Chapter 14. <i>Bumcivilian</i>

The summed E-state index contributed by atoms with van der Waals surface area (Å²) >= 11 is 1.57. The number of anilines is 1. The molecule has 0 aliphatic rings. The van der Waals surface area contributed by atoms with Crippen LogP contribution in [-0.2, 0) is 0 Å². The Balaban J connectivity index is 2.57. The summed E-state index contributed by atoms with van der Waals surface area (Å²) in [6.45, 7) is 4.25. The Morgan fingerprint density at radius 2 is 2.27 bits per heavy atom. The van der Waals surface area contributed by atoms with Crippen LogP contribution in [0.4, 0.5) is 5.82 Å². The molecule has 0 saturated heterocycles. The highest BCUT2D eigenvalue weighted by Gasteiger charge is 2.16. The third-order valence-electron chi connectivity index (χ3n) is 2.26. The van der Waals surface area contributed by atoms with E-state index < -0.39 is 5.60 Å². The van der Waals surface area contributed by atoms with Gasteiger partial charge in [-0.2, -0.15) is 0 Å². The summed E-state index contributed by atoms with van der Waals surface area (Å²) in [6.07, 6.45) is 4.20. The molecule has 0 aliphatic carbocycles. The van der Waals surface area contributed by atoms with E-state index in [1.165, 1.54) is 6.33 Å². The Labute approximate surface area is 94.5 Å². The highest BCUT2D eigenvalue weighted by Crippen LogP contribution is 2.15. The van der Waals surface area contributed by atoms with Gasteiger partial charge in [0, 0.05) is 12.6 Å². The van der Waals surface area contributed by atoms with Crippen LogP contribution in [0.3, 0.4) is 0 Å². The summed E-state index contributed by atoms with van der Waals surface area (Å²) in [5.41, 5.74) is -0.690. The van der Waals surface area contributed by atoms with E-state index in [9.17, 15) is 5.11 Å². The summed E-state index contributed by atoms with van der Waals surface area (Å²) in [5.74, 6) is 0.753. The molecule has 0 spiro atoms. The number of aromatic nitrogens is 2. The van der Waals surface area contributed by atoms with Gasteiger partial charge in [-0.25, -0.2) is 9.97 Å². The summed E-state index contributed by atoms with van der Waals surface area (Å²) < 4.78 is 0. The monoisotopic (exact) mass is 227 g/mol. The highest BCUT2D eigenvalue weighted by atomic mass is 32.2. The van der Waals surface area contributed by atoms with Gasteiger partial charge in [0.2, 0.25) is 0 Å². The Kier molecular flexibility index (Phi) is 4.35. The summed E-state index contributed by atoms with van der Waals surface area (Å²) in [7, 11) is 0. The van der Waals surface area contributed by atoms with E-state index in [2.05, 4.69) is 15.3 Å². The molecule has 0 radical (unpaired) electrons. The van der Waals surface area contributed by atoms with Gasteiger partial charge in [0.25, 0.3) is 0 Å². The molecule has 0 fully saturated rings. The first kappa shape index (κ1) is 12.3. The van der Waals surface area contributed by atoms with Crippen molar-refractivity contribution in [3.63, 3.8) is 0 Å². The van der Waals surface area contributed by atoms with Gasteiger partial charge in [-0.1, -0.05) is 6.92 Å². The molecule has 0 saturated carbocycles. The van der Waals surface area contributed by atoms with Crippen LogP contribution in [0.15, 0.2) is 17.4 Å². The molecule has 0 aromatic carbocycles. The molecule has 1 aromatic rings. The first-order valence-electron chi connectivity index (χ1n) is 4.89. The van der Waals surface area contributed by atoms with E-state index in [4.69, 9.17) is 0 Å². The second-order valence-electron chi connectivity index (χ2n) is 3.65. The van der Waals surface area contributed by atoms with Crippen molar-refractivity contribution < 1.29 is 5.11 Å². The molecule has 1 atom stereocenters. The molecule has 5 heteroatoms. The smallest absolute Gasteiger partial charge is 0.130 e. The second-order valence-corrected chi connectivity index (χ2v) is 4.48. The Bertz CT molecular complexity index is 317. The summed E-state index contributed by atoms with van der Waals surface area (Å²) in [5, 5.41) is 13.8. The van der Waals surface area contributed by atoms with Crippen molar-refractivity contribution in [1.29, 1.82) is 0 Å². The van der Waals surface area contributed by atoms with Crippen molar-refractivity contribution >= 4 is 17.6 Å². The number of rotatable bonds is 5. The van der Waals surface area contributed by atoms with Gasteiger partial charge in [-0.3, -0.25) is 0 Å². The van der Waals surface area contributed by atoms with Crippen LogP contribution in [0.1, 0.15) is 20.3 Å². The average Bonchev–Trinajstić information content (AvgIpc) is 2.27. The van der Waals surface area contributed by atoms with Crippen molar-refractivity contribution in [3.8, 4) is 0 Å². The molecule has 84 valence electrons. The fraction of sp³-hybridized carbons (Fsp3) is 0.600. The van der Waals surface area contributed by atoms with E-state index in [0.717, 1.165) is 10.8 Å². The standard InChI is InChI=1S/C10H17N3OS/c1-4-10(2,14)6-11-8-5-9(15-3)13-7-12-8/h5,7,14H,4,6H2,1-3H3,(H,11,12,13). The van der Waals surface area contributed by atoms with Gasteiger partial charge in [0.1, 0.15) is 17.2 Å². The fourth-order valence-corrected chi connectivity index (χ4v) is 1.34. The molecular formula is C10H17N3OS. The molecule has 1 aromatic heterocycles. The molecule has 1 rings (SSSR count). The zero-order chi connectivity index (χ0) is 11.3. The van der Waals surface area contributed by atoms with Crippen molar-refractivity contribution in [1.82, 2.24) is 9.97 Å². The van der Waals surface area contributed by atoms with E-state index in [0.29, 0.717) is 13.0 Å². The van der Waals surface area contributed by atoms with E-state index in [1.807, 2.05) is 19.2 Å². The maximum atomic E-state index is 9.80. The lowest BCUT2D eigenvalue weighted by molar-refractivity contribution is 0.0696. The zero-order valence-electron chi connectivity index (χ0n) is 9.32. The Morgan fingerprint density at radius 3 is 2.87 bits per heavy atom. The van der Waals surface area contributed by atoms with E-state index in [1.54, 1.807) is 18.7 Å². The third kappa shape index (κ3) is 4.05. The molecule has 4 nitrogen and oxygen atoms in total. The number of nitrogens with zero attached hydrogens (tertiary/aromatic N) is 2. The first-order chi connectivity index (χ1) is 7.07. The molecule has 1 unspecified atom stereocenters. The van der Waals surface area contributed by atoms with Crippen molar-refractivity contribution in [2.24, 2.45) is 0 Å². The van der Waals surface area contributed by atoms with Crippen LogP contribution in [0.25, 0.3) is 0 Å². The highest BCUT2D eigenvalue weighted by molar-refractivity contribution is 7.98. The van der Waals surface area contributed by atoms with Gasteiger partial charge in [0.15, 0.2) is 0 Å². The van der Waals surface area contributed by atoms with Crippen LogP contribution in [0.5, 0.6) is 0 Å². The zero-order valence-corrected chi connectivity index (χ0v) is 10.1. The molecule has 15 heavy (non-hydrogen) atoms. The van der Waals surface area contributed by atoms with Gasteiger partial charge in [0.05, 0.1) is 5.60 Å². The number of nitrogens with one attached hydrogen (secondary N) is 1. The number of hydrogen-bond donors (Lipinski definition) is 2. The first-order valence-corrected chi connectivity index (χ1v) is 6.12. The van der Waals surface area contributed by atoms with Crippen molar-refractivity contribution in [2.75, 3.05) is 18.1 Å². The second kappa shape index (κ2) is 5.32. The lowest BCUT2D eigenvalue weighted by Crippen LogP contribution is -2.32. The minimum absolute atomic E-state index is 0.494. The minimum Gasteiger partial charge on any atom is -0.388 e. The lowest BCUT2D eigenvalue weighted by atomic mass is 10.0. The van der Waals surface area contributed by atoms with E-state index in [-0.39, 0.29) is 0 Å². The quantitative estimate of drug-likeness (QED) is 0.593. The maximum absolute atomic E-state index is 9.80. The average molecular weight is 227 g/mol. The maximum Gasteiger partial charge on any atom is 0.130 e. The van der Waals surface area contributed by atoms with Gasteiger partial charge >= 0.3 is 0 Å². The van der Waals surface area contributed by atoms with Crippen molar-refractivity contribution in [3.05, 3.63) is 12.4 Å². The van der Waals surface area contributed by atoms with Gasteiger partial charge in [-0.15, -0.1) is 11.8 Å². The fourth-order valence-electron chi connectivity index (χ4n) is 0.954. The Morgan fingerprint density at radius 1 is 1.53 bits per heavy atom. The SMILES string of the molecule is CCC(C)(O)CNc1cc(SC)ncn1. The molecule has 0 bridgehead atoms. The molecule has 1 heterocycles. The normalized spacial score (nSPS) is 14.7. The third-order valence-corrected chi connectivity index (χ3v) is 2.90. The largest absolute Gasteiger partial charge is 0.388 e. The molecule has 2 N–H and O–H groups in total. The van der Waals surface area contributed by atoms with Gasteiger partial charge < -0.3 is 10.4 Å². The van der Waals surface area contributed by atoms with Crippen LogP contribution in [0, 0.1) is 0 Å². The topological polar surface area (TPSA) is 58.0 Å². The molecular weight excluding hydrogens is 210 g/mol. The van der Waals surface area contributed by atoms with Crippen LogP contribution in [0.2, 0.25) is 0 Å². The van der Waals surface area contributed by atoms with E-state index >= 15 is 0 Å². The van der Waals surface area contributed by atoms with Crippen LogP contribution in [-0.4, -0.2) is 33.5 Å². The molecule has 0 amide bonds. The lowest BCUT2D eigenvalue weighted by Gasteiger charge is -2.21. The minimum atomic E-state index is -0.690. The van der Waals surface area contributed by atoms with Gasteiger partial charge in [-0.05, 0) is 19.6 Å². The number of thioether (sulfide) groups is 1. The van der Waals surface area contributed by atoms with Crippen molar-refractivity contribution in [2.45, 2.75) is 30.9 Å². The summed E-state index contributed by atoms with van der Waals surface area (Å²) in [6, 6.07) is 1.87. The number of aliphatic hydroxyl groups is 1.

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In television comedies, the system of the English language, defined here as a set of choices from conventionalised language elements (Halliday 1994: xxvi) is used to create humour. From this perspective, humorous communication first appears as a phenomenon of instantiation (Halliday and Matthiessen 2004: 26&#8211;29), which uses, but does not immediately affect, the language system. In the light of the incongruity theory of humour (Morreall 1989), according to which humour arises from ill-fitting elements introduced into a context of expectation, a first &#8211; expectable &#8211; pattern of the language system in humour is the following: The audience&#8217;s expectation in humorous discourse is built up by using the resources offered by the English standard language, whereas the incongruous element is beyond &#8220;normal&#8221; language. In a discussion of examples from phonology, morphology, semantics, syntax, linguistic varieties and text patterns&#160;&#8211; taken from various TV comedies &#8211; it becomes apparent, however, that this is but one pattern in many: alternatively, there are incongruities which are firmly based on our language system, and there are some that represent alternative language systems, which in turn indicate alternative worlds. A further section shows that different language systems can be assumed for various levels of communication and carriers of incongruities. In comedy as well as in real life, each speaker has their own variety, marked by different systemic options. Finally, it is shown how the fictional communication of the characters in a comedy may influence the sub-systems of English. Words and phrases from comedy may enter our language, and knowledge of specific comedy patterns may become part of our communicative repertoire, which may endanger the emergence of humour, if incongruities become too predictable.


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